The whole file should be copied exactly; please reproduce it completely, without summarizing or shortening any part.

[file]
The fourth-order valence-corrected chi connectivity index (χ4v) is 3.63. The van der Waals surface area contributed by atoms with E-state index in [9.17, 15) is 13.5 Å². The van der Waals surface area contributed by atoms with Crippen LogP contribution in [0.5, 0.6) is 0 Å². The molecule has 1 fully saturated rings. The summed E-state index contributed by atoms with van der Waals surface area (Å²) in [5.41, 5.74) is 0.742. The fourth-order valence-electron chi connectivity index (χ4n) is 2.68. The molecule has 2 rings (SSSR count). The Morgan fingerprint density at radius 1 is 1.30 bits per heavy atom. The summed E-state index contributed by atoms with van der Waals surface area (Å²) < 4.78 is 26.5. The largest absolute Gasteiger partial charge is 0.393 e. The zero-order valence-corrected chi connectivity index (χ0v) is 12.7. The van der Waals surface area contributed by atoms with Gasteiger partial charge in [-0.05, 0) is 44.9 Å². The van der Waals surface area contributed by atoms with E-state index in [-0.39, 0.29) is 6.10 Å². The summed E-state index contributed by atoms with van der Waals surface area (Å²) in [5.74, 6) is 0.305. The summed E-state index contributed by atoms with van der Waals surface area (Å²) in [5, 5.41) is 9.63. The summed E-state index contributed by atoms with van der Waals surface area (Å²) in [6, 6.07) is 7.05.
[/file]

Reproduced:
The fourth-order valence-corrected chi connectivity index (χ4v) is 3.63. The van der Waals surface area contributed by atoms with E-state index in [9.17, 15) is 13.5 Å². The van der Waals surface area contributed by atoms with Crippen LogP contribution in [0.5, 0.6) is 0 Å². The molecule has 1 fully saturated rings. The summed E-state index contributed by atoms with van der Waals surface area (Å²) in [5.41, 5.74) is 0.742. The fourth-order valence-electron chi connectivity index (χ4n) is 2.68. The molecule has 2 rings (SSSR count). The Morgan fingerprint density at radius 1 is 1.30 bits per heavy atom. The summed E-state index contributed by atoms with van der Waals surface area (Å²) < 4.78 is 26.5. The largest absolute Gasteiger partial charge is 0.393 e. The zero-order valence-corrected chi connectivity index (χ0v) is 12.7. The van der Waals surface area contributed by atoms with Gasteiger partial charge in [-0.05, 0) is 44.9 Å². The van der Waals surface area contributed by atoms with E-state index in [-0.39, 0.29) is 6.10 Å². The summed E-state index contributed by atoms with van der Waals surface area (Å²) in [5.74, 6) is 0.305. The summed E-state index contributed by atoms with van der Waals surface area (Å²) in [5, 5.41) is 9.63. The summed E-state index contributed by atoms with van der Waals surface area (Å²) in [6, 6.07) is 7.05.